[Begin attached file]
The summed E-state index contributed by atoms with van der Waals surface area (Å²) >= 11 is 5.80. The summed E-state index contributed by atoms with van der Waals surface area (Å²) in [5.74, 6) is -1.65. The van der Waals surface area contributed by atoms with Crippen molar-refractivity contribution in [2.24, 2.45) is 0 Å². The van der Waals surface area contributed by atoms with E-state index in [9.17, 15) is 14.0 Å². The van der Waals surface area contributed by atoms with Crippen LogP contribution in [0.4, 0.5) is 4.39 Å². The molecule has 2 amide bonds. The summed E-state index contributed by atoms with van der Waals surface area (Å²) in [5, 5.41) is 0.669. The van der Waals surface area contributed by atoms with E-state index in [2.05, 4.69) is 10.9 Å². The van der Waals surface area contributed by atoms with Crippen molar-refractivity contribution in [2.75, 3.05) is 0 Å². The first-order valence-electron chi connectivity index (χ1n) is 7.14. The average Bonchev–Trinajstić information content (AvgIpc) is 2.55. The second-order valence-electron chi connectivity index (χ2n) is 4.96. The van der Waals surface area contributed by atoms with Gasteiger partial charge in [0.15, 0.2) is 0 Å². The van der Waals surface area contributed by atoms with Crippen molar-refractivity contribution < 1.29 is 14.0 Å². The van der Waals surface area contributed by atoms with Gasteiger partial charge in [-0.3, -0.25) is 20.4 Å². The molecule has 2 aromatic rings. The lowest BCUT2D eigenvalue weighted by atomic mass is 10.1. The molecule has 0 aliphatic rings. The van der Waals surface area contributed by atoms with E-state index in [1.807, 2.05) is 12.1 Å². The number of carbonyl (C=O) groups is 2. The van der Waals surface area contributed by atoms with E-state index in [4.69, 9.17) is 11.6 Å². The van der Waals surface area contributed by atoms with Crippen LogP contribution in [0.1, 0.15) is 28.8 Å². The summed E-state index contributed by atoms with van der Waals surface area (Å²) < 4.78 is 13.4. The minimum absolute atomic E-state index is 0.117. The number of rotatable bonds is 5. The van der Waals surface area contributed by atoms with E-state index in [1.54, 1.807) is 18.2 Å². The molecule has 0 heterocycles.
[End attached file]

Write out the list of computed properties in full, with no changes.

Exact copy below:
The summed E-state index contributed by atoms with van der Waals surface area (Å²) >= 11 is 5.80. The summed E-state index contributed by atoms with van der Waals surface area (Å²) in [5.74, 6) is -1.65. The van der Waals surface area contributed by atoms with Crippen molar-refractivity contribution in [2.24, 2.45) is 0 Å². The van der Waals surface area contributed by atoms with E-state index in [9.17, 15) is 14.0 Å². The van der Waals surface area contributed by atoms with Crippen LogP contribution in [0.4, 0.5) is 4.39 Å². The molecule has 2 amide bonds. The summed E-state index contributed by atoms with van der Waals surface area (Å²) in [5, 5.41) is 0.669. The van der Waals surface area contributed by atoms with E-state index in [2.05, 4.69) is 10.9 Å². The van der Waals surface area contributed by atoms with Crippen molar-refractivity contribution in [2.75, 3.05) is 0 Å². The first-order valence-electron chi connectivity index (χ1n) is 7.14. The average Bonchev–Trinajstić information content (AvgIpc) is 2.55. The second-order valence-electron chi connectivity index (χ2n) is 4.96. The van der Waals surface area contributed by atoms with Gasteiger partial charge in [0.15, 0.2) is 0 Å². The van der Waals surface area contributed by atoms with Crippen molar-refractivity contribution < 1.29 is 14.0 Å². The van der Waals surface area contributed by atoms with Gasteiger partial charge in [-0.3, -0.25) is 20.4 Å². The molecule has 2 aromatic rings. The lowest BCUT2D eigenvalue weighted by atomic mass is 10.1. The molecule has 0 aliphatic rings. The van der Waals surface area contributed by atoms with E-state index in [1.807, 2.05) is 12.1 Å². The number of carbonyl (C=O) groups is 2. The van der Waals surface area contributed by atoms with E-state index in [4.69, 9.17) is 11.6 Å². The van der Waals surface area contributed by atoms with Crippen LogP contribution in [0.1, 0.15) is 28.8 Å². The summed E-state index contributed by atoms with van der Waals surface area (Å²) < 4.78 is 13.4. The minimum absolute atomic E-state index is 0.117. The number of rotatable bonds is 5. The van der Waals surface area contributed by atoms with E-state index in [1.54, 1.807) is 18.2 Å². The molecule has 0 heterocycles.